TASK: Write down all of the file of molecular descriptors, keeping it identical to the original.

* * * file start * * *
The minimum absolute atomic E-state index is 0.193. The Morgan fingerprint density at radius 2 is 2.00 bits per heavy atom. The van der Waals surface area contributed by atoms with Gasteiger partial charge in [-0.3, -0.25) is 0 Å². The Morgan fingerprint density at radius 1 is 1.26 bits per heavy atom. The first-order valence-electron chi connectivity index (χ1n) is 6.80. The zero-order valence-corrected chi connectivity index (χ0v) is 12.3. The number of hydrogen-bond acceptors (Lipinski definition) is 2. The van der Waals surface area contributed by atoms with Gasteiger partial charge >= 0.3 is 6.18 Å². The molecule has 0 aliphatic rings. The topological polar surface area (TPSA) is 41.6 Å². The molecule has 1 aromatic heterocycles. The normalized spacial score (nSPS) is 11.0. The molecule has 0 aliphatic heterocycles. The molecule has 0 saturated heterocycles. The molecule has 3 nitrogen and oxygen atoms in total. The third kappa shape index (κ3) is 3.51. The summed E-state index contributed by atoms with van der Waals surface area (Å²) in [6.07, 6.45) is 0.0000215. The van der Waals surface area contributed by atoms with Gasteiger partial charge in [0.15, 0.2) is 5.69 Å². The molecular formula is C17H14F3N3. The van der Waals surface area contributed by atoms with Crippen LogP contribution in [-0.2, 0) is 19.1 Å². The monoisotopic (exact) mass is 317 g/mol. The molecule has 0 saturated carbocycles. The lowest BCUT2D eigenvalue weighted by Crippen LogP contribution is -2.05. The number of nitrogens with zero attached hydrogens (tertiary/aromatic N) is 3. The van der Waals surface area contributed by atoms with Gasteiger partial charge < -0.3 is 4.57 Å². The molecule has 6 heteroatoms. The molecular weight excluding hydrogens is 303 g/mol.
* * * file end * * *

The minimum absolute atomic E-state index is 0.193. The Morgan fingerprint density at radius 2 is 2.00 bits per heavy atom. The van der Waals surface area contributed by atoms with Gasteiger partial charge in [-0.3, -0.25) is 0 Å². The Morgan fingerprint density at radius 1 is 1.26 bits per heavy atom. The first-order valence-electron chi connectivity index (χ1n) is 6.80. The zero-order valence-corrected chi connectivity index (χ0v) is 12.3. The number of hydrogen-bond acceptors (Lipinski definition) is 2. The van der Waals surface area contributed by atoms with Gasteiger partial charge >= 0.3 is 6.18 Å². The molecule has 0 aliphatic rings. The topological polar surface area (TPSA) is 41.6 Å². The molecule has 1 aromatic heterocycles. The normalized spacial score (nSPS) is 11.0. The molecule has 0 aliphatic heterocycles. The molecule has 0 saturated heterocycles. The molecule has 3 nitrogen and oxygen atoms in total. The third kappa shape index (κ3) is 3.51. The summed E-state index contributed by atoms with van der Waals surface area (Å²) in [6.07, 6.45) is 0.0000215. The van der Waals surface area contributed by atoms with Gasteiger partial charge in [0.15, 0.2) is 5.69 Å². The molecular formula is C17H14F3N3. The van der Waals surface area contributed by atoms with Crippen LogP contribution in [-0.2, 0) is 19.1 Å². The monoisotopic (exact) mass is 317 g/mol. The molecule has 0 saturated carbocycles. The lowest BCUT2D eigenvalue weighted by Crippen LogP contribution is -2.05. The number of nitrogens with zero attached hydrogens (tertiary/aromatic N) is 3. The van der Waals surface area contributed by atoms with Gasteiger partial charge < -0.3 is 4.57 Å². The molecule has 6 heteroatoms. The molecular weight excluding hydrogens is 303 g/mol.